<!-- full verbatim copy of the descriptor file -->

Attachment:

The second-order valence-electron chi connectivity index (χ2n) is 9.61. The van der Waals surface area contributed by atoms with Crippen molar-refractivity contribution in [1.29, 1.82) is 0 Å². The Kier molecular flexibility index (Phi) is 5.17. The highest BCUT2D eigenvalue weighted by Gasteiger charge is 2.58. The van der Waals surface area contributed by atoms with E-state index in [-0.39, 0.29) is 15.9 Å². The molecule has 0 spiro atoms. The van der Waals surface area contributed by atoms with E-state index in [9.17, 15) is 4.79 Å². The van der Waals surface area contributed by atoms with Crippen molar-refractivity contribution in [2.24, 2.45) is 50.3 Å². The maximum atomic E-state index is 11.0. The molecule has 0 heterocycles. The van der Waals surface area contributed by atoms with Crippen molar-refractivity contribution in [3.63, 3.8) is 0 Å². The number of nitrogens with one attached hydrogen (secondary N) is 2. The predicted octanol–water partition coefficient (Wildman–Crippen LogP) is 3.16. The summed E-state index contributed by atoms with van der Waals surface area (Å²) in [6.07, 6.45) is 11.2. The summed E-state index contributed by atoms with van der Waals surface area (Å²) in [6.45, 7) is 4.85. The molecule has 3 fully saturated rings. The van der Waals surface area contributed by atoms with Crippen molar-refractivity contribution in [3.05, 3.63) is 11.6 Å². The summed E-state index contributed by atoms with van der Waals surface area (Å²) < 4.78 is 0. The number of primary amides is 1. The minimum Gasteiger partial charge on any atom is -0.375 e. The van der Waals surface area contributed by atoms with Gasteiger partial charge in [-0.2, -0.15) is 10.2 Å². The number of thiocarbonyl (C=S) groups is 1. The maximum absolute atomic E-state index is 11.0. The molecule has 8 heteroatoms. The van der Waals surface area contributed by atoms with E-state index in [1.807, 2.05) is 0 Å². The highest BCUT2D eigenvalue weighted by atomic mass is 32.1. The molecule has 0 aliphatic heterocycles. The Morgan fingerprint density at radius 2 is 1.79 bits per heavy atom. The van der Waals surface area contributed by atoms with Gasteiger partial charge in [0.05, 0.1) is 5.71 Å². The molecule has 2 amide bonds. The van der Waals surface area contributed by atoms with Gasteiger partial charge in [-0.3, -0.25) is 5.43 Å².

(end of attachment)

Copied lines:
The second-order valence-electron chi connectivity index (χ2n) is 9.61. The van der Waals surface area contributed by atoms with Crippen molar-refractivity contribution in [1.29, 1.82) is 0 Å². The Kier molecular flexibility index (Phi) is 5.17. The highest BCUT2D eigenvalue weighted by Gasteiger charge is 2.58. The van der Waals surface area contributed by atoms with E-state index in [-0.39, 0.29) is 15.9 Å². The molecule has 0 spiro atoms. The van der Waals surface area contributed by atoms with E-state index in [9.17, 15) is 4.79 Å². The van der Waals surface area contributed by atoms with Crippen molar-refractivity contribution in [2.24, 2.45) is 50.3 Å². The maximum atomic E-state index is 11.0. The molecule has 0 heterocycles. The van der Waals surface area contributed by atoms with Crippen molar-refractivity contribution in [3.63, 3.8) is 0 Å². The number of nitrogens with one attached hydrogen (secondary N) is 2. The predicted octanol–water partition coefficient (Wildman–Crippen LogP) is 3.16. The summed E-state index contributed by atoms with van der Waals surface area (Å²) in [6.07, 6.45) is 11.2. The summed E-state index contributed by atoms with van der Waals surface area (Å²) in [6.45, 7) is 4.85. The molecule has 3 fully saturated rings. The van der Waals surface area contributed by atoms with Crippen molar-refractivity contribution in [3.05, 3.63) is 11.6 Å². The summed E-state index contributed by atoms with van der Waals surface area (Å²) < 4.78 is 0. The number of primary amides is 1. The minimum Gasteiger partial charge on any atom is -0.375 e. The van der Waals surface area contributed by atoms with Gasteiger partial charge in [-0.2, -0.15) is 10.2 Å². The number of thiocarbonyl (C=S) groups is 1. The maximum absolute atomic E-state index is 11.0. The molecule has 8 heteroatoms. The van der Waals surface area contributed by atoms with E-state index in [1.807, 2.05) is 0 Å². The highest BCUT2D eigenvalue weighted by atomic mass is 32.1. The molecule has 0 aliphatic heterocycles. The Morgan fingerprint density at radius 2 is 1.79 bits per heavy atom. The van der Waals surface area contributed by atoms with Gasteiger partial charge in [0.05, 0.1) is 5.71 Å². The molecule has 2 amide bonds. The van der Waals surface area contributed by atoms with Gasteiger partial charge in [-0.3, -0.25) is 5.43 Å².